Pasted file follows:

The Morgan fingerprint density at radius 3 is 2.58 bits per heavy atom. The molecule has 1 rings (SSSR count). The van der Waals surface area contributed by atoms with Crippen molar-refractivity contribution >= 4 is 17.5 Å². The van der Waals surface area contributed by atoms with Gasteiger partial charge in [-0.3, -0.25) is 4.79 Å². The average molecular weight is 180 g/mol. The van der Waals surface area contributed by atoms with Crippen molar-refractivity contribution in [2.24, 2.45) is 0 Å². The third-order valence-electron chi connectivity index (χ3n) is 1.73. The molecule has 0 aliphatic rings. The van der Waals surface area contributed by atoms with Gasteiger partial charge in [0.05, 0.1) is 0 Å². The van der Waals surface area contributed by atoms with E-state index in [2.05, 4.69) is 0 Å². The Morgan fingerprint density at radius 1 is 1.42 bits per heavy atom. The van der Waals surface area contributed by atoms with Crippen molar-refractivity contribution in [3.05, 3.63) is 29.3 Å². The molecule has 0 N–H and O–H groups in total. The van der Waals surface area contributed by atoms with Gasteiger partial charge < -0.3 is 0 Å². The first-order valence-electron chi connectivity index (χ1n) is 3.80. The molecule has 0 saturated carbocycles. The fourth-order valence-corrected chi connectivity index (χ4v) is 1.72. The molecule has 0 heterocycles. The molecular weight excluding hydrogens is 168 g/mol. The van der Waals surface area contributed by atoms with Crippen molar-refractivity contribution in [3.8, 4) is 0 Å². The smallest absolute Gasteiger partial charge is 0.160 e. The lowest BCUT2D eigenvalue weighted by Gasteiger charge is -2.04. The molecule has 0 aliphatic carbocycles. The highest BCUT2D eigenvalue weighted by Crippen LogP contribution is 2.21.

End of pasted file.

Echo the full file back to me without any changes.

The Morgan fingerprint density at radius 3 is 2.58 bits per heavy atom. The molecule has 1 rings (SSSR count). The van der Waals surface area contributed by atoms with Crippen molar-refractivity contribution >= 4 is 17.5 Å². The van der Waals surface area contributed by atoms with Gasteiger partial charge in [-0.3, -0.25) is 4.79 Å². The average molecular weight is 180 g/mol. The van der Waals surface area contributed by atoms with Crippen molar-refractivity contribution in [2.24, 2.45) is 0 Å². The third-order valence-electron chi connectivity index (χ3n) is 1.73. The molecule has 0 aliphatic rings. The van der Waals surface area contributed by atoms with Gasteiger partial charge in [0.05, 0.1) is 0 Å². The van der Waals surface area contributed by atoms with E-state index in [2.05, 4.69) is 0 Å². The Morgan fingerprint density at radius 1 is 1.42 bits per heavy atom. The van der Waals surface area contributed by atoms with Crippen molar-refractivity contribution in [3.05, 3.63) is 29.3 Å². The molecule has 0 N–H and O–H groups in total. The van der Waals surface area contributed by atoms with Gasteiger partial charge < -0.3 is 0 Å². The first-order valence-electron chi connectivity index (χ1n) is 3.80. The molecule has 0 saturated carbocycles. The fourth-order valence-corrected chi connectivity index (χ4v) is 1.72. The molecule has 0 heterocycles. The molecular weight excluding hydrogens is 168 g/mol. The van der Waals surface area contributed by atoms with Crippen molar-refractivity contribution in [3.8, 4) is 0 Å². The smallest absolute Gasteiger partial charge is 0.160 e. The lowest BCUT2D eigenvalue weighted by Gasteiger charge is -2.04. The molecule has 0 aliphatic carbocycles. The highest BCUT2D eigenvalue weighted by Crippen LogP contribution is 2.21.